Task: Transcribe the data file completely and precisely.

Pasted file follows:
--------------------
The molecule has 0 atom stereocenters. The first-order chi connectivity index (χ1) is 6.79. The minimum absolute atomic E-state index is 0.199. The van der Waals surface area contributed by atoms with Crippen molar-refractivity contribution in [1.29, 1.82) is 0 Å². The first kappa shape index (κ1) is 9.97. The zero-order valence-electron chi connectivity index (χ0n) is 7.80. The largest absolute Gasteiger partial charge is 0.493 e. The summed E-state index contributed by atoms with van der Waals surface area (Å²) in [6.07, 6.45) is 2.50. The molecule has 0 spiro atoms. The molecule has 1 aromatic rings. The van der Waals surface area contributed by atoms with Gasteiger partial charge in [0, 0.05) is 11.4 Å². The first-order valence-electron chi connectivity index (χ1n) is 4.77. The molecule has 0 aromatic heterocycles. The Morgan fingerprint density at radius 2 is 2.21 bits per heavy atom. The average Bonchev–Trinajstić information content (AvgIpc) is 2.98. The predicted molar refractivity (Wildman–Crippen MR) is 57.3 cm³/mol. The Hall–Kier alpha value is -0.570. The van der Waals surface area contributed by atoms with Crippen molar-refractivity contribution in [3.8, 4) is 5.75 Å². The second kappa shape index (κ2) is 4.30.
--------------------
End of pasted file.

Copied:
The molecule has 0 atom stereocenters. The first-order chi connectivity index (χ1) is 6.79. The minimum absolute atomic E-state index is 0.199. The van der Waals surface area contributed by atoms with Crippen molar-refractivity contribution in [1.29, 1.82) is 0 Å². The first kappa shape index (κ1) is 9.97. The zero-order valence-electron chi connectivity index (χ0n) is 7.80. The largest absolute Gasteiger partial charge is 0.493 e. The summed E-state index contributed by atoms with van der Waals surface area (Å²) in [6.07, 6.45) is 2.50. The molecule has 0 spiro atoms. The molecule has 1 aromatic rings. The van der Waals surface area contributed by atoms with Gasteiger partial charge in [0, 0.05) is 11.4 Å². The first-order valence-electron chi connectivity index (χ1n) is 4.77. The molecule has 0 aromatic heterocycles. The Morgan fingerprint density at radius 2 is 2.21 bits per heavy atom. The average Bonchev–Trinajstić information content (AvgIpc) is 2.98. The predicted molar refractivity (Wildman–Crippen MR) is 57.3 cm³/mol. The Hall–Kier alpha value is -0.570. The van der Waals surface area contributed by atoms with Crippen molar-refractivity contribution in [3.8, 4) is 5.75 Å². The second kappa shape index (κ2) is 4.30.